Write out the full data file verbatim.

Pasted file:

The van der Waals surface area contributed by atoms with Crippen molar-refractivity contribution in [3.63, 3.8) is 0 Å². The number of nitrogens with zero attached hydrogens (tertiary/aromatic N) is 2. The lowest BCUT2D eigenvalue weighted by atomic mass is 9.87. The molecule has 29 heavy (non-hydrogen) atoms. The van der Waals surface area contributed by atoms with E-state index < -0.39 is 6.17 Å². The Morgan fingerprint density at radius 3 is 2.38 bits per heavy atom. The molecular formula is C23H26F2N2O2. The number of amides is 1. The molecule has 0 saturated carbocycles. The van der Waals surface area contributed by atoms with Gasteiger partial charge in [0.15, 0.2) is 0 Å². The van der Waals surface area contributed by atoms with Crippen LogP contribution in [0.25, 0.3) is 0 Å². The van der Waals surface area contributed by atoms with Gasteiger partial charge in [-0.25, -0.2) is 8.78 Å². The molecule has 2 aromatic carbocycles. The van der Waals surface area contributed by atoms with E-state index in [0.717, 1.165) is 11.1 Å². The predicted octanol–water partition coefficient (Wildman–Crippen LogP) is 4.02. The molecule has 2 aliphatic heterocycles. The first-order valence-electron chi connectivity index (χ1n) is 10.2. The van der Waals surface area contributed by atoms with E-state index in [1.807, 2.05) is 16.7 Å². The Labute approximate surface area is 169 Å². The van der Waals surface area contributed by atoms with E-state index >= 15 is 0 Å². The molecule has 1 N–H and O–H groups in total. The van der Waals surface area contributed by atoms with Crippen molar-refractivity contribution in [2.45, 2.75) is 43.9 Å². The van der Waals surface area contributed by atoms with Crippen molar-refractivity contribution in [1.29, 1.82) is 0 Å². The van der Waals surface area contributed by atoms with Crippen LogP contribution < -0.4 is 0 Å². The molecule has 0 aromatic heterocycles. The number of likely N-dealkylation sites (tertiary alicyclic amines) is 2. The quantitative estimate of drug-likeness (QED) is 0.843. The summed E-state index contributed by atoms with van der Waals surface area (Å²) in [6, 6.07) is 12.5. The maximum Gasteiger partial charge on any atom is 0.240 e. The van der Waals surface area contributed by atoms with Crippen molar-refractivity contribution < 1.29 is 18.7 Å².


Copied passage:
The van der Waals surface area contributed by atoms with Crippen molar-refractivity contribution in [3.63, 3.8) is 0 Å². The number of nitrogens with zero attached hydrogens (tertiary/aromatic N) is 2. The lowest BCUT2D eigenvalue weighted by atomic mass is 9.87. The molecule has 29 heavy (non-hydrogen) atoms. The van der Waals surface area contributed by atoms with E-state index < -0.39 is 6.17 Å². The Morgan fingerprint density at radius 3 is 2.38 bits per heavy atom. The molecular formula is C23H26F2N2O2. The number of amides is 1. The molecule has 0 saturated carbocycles. The van der Waals surface area contributed by atoms with Gasteiger partial charge in [0.15, 0.2) is 0 Å². The van der Waals surface area contributed by atoms with Crippen LogP contribution in [0.25, 0.3) is 0 Å². The van der Waals surface area contributed by atoms with Gasteiger partial charge in [-0.25, -0.2) is 8.78 Å². The molecule has 2 aromatic carbocycles. The van der Waals surface area contributed by atoms with E-state index in [0.717, 1.165) is 11.1 Å². The predicted octanol–water partition coefficient (Wildman–Crippen LogP) is 4.02. The molecule has 2 aliphatic heterocycles. The first-order valence-electron chi connectivity index (χ1n) is 10.2. The van der Waals surface area contributed by atoms with E-state index in [1.807, 2.05) is 16.7 Å². The Labute approximate surface area is 169 Å². The van der Waals surface area contributed by atoms with E-state index >= 15 is 0 Å². The molecule has 1 N–H and O–H groups in total. The van der Waals surface area contributed by atoms with Crippen molar-refractivity contribution in [2.45, 2.75) is 43.9 Å². The van der Waals surface area contributed by atoms with Crippen molar-refractivity contribution in [1.29, 1.82) is 0 Å². The van der Waals surface area contributed by atoms with Crippen LogP contribution < -0.4 is 0 Å². The molecule has 0 aromatic heterocycles. The number of likely N-dealkylation sites (tertiary alicyclic amines) is 2. The quantitative estimate of drug-likeness (QED) is 0.843. The summed E-state index contributed by atoms with van der Waals surface area (Å²) in [6, 6.07) is 12.5. The maximum Gasteiger partial charge on any atom is 0.240 e. The van der Waals surface area contributed by atoms with Crippen molar-refractivity contribution < 1.29 is 18.7 Å².